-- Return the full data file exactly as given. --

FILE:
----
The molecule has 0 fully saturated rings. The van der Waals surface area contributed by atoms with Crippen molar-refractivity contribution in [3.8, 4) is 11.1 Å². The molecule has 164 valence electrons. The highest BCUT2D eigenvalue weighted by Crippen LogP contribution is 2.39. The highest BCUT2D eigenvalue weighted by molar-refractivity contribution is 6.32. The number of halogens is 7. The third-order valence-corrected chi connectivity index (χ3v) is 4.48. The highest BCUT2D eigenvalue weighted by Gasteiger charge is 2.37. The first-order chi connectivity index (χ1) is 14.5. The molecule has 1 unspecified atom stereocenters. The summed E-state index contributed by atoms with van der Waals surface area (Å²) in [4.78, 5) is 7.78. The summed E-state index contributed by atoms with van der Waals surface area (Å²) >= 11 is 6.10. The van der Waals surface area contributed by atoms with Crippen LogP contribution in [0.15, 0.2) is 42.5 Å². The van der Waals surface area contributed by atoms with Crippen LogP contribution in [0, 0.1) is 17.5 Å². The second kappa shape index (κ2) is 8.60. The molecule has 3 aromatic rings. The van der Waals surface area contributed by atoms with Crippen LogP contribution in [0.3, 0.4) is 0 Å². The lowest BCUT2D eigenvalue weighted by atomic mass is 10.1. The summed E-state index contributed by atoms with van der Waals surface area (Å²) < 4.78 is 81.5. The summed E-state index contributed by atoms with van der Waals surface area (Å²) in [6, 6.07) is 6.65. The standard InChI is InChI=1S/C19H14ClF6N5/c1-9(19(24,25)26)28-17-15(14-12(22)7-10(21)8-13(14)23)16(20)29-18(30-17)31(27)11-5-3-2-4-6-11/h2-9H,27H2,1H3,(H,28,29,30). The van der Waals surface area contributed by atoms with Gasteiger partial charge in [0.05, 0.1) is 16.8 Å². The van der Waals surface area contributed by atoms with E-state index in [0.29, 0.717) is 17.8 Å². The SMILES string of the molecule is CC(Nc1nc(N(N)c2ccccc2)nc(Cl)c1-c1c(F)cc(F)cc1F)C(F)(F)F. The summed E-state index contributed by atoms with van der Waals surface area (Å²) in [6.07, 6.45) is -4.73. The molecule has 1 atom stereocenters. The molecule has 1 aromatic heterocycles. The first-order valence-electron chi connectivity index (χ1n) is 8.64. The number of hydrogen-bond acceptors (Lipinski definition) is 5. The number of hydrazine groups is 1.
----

The molecule has 0 fully saturated rings. The van der Waals surface area contributed by atoms with Crippen molar-refractivity contribution in [3.8, 4) is 11.1 Å². The molecule has 164 valence electrons. The highest BCUT2D eigenvalue weighted by Crippen LogP contribution is 2.39. The highest BCUT2D eigenvalue weighted by molar-refractivity contribution is 6.32. The number of halogens is 7. The third-order valence-corrected chi connectivity index (χ3v) is 4.48. The highest BCUT2D eigenvalue weighted by Gasteiger charge is 2.37. The first-order chi connectivity index (χ1) is 14.5. The molecule has 1 unspecified atom stereocenters. The summed E-state index contributed by atoms with van der Waals surface area (Å²) in [4.78, 5) is 7.78. The summed E-state index contributed by atoms with van der Waals surface area (Å²) >= 11 is 6.10. The van der Waals surface area contributed by atoms with Crippen LogP contribution in [0.15, 0.2) is 42.5 Å². The van der Waals surface area contributed by atoms with Crippen LogP contribution in [0, 0.1) is 17.5 Å². The second kappa shape index (κ2) is 8.60. The molecule has 3 aromatic rings. The van der Waals surface area contributed by atoms with Crippen LogP contribution in [0.3, 0.4) is 0 Å². The lowest BCUT2D eigenvalue weighted by atomic mass is 10.1. The summed E-state index contributed by atoms with van der Waals surface area (Å²) < 4.78 is 81.5. The summed E-state index contributed by atoms with van der Waals surface area (Å²) in [6, 6.07) is 6.65. The standard InChI is InChI=1S/C19H14ClF6N5/c1-9(19(24,25)26)28-17-15(14-12(22)7-10(21)8-13(14)23)16(20)29-18(30-17)31(27)11-5-3-2-4-6-11/h2-9H,27H2,1H3,(H,28,29,30). The van der Waals surface area contributed by atoms with Gasteiger partial charge in [0.05, 0.1) is 16.8 Å². The van der Waals surface area contributed by atoms with E-state index in [0.29, 0.717) is 17.8 Å². The SMILES string of the molecule is CC(Nc1nc(N(N)c2ccccc2)nc(Cl)c1-c1c(F)cc(F)cc1F)C(F)(F)F. The summed E-state index contributed by atoms with van der Waals surface area (Å²) in [6.07, 6.45) is -4.73. The molecule has 1 atom stereocenters. The molecule has 1 aromatic heterocycles. The first-order valence-electron chi connectivity index (χ1n) is 8.64. The number of hydrogen-bond acceptors (Lipinski definition) is 5. The number of hydrazine groups is 1.